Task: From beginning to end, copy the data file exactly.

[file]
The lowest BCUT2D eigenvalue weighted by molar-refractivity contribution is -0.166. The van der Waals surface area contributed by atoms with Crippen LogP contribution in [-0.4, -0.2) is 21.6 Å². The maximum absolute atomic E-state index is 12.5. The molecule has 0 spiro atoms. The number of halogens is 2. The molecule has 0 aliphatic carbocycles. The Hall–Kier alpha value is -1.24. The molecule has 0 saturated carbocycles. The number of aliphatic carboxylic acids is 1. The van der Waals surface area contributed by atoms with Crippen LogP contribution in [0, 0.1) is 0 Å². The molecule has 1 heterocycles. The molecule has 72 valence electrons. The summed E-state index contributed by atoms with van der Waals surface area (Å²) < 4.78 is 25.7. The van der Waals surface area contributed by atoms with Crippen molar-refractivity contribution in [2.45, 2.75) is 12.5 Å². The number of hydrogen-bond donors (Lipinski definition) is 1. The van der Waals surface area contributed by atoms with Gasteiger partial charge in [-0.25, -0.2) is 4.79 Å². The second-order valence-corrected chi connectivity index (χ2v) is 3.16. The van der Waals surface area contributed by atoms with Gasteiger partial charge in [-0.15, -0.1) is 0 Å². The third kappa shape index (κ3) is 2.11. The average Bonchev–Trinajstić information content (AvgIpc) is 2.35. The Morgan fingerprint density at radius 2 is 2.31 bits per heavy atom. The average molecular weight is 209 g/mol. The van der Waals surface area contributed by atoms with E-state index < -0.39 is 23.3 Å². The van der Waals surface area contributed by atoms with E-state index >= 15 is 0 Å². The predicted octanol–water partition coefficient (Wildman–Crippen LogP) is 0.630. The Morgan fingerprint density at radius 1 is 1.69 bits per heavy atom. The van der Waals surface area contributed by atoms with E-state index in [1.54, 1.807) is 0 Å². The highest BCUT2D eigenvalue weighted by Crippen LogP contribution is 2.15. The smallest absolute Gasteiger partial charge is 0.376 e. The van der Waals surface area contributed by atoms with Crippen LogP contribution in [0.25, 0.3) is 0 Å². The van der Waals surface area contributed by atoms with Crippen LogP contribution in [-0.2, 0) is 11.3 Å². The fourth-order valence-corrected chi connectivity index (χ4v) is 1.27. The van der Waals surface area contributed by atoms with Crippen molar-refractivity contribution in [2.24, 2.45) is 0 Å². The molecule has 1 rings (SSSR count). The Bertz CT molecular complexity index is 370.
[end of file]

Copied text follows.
The lowest BCUT2D eigenvalue weighted by molar-refractivity contribution is -0.166. The van der Waals surface area contributed by atoms with Crippen LogP contribution in [-0.4, -0.2) is 21.6 Å². The maximum absolute atomic E-state index is 12.5. The molecule has 0 spiro atoms. The number of halogens is 2. The molecule has 0 aliphatic carbocycles. The Hall–Kier alpha value is -1.24. The molecule has 0 saturated carbocycles. The number of aliphatic carboxylic acids is 1. The van der Waals surface area contributed by atoms with Crippen LogP contribution in [0, 0.1) is 0 Å². The molecule has 1 heterocycles. The molecule has 72 valence electrons. The summed E-state index contributed by atoms with van der Waals surface area (Å²) < 4.78 is 25.7. The van der Waals surface area contributed by atoms with Crippen molar-refractivity contribution in [2.45, 2.75) is 12.5 Å². The number of hydrogen-bond donors (Lipinski definition) is 1. The van der Waals surface area contributed by atoms with Gasteiger partial charge in [-0.25, -0.2) is 4.79 Å². The second-order valence-corrected chi connectivity index (χ2v) is 3.16. The van der Waals surface area contributed by atoms with Gasteiger partial charge in [-0.15, -0.1) is 0 Å². The third kappa shape index (κ3) is 2.11. The average Bonchev–Trinajstić information content (AvgIpc) is 2.35. The Morgan fingerprint density at radius 2 is 2.31 bits per heavy atom. The average molecular weight is 209 g/mol. The van der Waals surface area contributed by atoms with E-state index < -0.39 is 23.3 Å². The van der Waals surface area contributed by atoms with E-state index >= 15 is 0 Å². The predicted octanol–water partition coefficient (Wildman–Crippen LogP) is 0.630. The Morgan fingerprint density at radius 1 is 1.69 bits per heavy atom. The van der Waals surface area contributed by atoms with E-state index in [1.54, 1.807) is 0 Å². The highest BCUT2D eigenvalue weighted by Crippen LogP contribution is 2.15. The smallest absolute Gasteiger partial charge is 0.376 e. The van der Waals surface area contributed by atoms with Crippen LogP contribution in [0.25, 0.3) is 0 Å². The van der Waals surface area contributed by atoms with Crippen LogP contribution in [-0.2, 0) is 11.3 Å². The fourth-order valence-corrected chi connectivity index (χ4v) is 1.27. The van der Waals surface area contributed by atoms with Crippen molar-refractivity contribution in [2.24, 2.45) is 0 Å². The molecule has 1 rings (SSSR count). The Bertz CT molecular complexity index is 370.